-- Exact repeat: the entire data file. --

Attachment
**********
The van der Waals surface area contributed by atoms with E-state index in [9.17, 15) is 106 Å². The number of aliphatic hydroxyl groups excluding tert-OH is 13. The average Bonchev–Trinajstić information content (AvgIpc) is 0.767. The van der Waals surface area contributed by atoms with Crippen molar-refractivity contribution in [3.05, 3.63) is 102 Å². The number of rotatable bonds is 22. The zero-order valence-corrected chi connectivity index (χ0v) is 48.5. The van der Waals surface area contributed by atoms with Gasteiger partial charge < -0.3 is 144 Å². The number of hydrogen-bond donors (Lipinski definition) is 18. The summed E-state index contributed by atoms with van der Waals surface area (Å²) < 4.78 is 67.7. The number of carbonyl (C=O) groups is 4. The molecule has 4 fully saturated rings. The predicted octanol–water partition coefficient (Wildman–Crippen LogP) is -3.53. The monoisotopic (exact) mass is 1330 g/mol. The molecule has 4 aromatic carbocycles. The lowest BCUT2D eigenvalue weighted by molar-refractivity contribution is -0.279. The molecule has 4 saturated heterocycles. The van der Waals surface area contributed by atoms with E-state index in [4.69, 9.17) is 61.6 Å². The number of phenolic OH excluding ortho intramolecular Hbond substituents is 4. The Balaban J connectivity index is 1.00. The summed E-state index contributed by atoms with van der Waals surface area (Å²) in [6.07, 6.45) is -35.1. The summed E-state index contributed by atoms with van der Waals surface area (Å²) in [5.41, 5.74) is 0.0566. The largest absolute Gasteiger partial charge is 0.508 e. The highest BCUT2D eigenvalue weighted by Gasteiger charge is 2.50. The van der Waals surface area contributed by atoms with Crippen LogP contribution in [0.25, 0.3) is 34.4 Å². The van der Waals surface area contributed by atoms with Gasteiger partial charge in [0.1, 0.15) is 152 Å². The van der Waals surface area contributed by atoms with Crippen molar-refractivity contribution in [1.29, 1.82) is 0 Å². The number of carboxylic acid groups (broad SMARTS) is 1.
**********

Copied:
The van der Waals surface area contributed by atoms with E-state index in [9.17, 15) is 106 Å². The number of aliphatic hydroxyl groups excluding tert-OH is 13. The average Bonchev–Trinajstić information content (AvgIpc) is 0.767. The van der Waals surface area contributed by atoms with Crippen molar-refractivity contribution in [3.05, 3.63) is 102 Å². The number of rotatable bonds is 22. The zero-order valence-corrected chi connectivity index (χ0v) is 48.5. The van der Waals surface area contributed by atoms with Gasteiger partial charge < -0.3 is 144 Å². The number of hydrogen-bond donors (Lipinski definition) is 18. The summed E-state index contributed by atoms with van der Waals surface area (Å²) < 4.78 is 67.7. The number of carbonyl (C=O) groups is 4. The molecule has 4 fully saturated rings. The predicted octanol–water partition coefficient (Wildman–Crippen LogP) is -3.53. The monoisotopic (exact) mass is 1330 g/mol. The molecule has 4 aromatic carbocycles. The lowest BCUT2D eigenvalue weighted by molar-refractivity contribution is -0.279. The molecule has 4 saturated heterocycles. The van der Waals surface area contributed by atoms with E-state index in [4.69, 9.17) is 61.6 Å². The number of phenolic OH excluding ortho intramolecular Hbond substituents is 4. The Balaban J connectivity index is 1.00. The summed E-state index contributed by atoms with van der Waals surface area (Å²) in [6.07, 6.45) is -35.1. The summed E-state index contributed by atoms with van der Waals surface area (Å²) in [5.41, 5.74) is 0.0566. The largest absolute Gasteiger partial charge is 0.508 e. The highest BCUT2D eigenvalue weighted by Gasteiger charge is 2.50. The van der Waals surface area contributed by atoms with Crippen LogP contribution in [0.25, 0.3) is 34.4 Å². The van der Waals surface area contributed by atoms with Gasteiger partial charge in [0.1, 0.15) is 152 Å². The van der Waals surface area contributed by atoms with Crippen molar-refractivity contribution in [1.29, 1.82) is 0 Å². The number of carboxylic acid groups (broad SMARTS) is 1.